Business Loans – Getting a Term Loan

The Reality of the Small Business

This seems to be the age of the entrepreneur, with small startups such as Facebook and Twitter proving that small businesses can grow – potentially exponentially with the right resources. Unfortunately, success stories like Facebook are rare in the small business world, with over half of small businesses failing within five years of their startup, mainly due to lack of funding.

As any small business or entrepreneur knows, funding is one of the most difficult parts of starting a business. Banks are especially hesitant in giving out business loans to small and start-up companies, especially with the economical downslide of 2008. Crowdfunding is a great idea, but is only successful part of the time. Getting a business credit card is a great option… until the debt costs outweigh the business income.

The fact of the matter is, it is nearly impossible to get a business started without money, and it is nearly impossible to get the funding needed without an established business. This catch-22 is what sets most businesses down the path to financial hardship. However, there is now a new way to fund smaller businesses in the form of a microloan.

The SBA Microloan Program

The U.S. Small Business Administration has begun a program which provides funds to intermediary non-profit community oriented lenders to administer microloans to eligible businesses. Unlike a bank loan, which can range anywhere from $150,000 to $250,000, microloans range from $10,000 to $50,000, providing small businesses enough funding to cover basic costs for their start-up without the risk of crushing debt.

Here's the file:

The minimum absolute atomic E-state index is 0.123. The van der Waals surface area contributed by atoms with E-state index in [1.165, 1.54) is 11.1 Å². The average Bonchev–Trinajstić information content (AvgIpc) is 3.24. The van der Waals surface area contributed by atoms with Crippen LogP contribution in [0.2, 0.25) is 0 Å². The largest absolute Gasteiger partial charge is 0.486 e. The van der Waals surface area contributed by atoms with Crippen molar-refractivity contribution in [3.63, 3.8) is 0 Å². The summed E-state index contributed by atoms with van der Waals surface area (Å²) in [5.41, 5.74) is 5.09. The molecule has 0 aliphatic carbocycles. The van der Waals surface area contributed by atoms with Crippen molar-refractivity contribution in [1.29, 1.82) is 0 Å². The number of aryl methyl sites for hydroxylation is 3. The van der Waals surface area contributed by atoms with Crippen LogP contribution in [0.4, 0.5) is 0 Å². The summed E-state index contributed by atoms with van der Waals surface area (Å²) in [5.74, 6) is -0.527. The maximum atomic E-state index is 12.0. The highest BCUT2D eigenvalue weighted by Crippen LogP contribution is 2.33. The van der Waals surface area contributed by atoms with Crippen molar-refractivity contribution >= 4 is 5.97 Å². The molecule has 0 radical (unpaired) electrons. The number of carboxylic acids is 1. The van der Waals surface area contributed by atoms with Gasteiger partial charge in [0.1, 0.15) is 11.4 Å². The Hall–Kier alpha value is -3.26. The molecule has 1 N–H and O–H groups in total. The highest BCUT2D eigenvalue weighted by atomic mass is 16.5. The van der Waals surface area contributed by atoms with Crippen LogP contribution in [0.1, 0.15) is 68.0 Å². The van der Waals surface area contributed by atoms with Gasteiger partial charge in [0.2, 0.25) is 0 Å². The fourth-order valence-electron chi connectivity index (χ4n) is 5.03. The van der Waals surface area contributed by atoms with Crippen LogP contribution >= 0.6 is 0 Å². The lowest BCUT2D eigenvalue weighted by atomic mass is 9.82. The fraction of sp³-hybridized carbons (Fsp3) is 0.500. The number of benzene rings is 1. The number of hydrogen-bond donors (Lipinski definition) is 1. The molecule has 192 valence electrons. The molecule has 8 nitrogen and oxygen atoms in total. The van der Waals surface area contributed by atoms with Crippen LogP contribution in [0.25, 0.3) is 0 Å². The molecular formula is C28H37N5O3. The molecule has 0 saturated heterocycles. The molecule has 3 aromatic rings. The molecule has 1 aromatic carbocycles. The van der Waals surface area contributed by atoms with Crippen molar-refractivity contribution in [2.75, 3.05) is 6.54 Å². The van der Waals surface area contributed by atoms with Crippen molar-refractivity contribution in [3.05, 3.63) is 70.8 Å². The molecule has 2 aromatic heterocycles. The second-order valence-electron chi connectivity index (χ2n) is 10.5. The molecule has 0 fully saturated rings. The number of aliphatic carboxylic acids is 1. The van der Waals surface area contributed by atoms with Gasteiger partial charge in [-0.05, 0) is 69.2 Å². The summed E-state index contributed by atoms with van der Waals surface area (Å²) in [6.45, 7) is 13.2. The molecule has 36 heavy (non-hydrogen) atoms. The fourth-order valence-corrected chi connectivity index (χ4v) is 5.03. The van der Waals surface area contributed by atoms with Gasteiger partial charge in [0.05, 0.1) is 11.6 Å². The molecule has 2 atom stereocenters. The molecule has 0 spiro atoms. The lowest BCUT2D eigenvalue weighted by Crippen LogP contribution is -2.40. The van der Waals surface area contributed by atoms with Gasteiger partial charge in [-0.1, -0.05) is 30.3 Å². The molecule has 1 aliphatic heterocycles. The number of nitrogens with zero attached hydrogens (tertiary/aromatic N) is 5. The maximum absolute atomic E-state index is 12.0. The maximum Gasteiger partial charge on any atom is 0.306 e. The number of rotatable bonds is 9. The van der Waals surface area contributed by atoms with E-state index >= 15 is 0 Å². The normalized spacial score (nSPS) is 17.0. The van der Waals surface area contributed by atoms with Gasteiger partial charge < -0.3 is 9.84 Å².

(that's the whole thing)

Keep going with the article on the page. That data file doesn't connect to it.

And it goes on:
An SBA micro business loan cannot be used to pay off existing debt or purchase new real estate, but it can be used toward the purchase of supplies and machinery, working capital, inventory and supplies, and furniture and fixtures for the space. The payback plan of the micro business loan also varies in regards to the business’ planned use of the funds, the loan amount, and the needs of the business owner. Unlike large bank loans, a microloan is tailored specifically for the small business owner to succeed.

Micro business loans can make a macro-difference for your small or start-up business. These loans are designed to help you launch and expand your small business with a maximum six year payback plan, and interest rates spanning between eight and thirteen percent. Money lenders who offer microloans are beginning to become more prominent, making entrepreneurial start-ups less financially daunting.

In Conclusion

If you are a small company interested in a micro business loan, there is a comprehensive list of SBA approved lenders on their website. The list is broken down by state, so no matter where your business is located, you can speak to a local microloan lender here to get your business financed. There are also online lenders such as trustleaf.com and PayPal’s Working Capital program. However, it is important that you do significant research and ensure you are getting the best microloan offer from these companies.

Family Business, Non-Family Business

After 20 years of working with Senior Executives across the world it’s interesting to see the mistakes when appointing Senior Executives. There can be many reasons why, but one reason is not understanding the differences of working in a Family Business and a Non-Family Business. I’ve recently met several Senior Executives who are unhappy with their employment because of this lack of knowledge and understanding and I’m meeting Business owners who didn’t realise there was a difference. These Business Owners feel that money and title is enough and stick to the Mantra of “Surely experienced ‘C’ level Executives can work in any company?”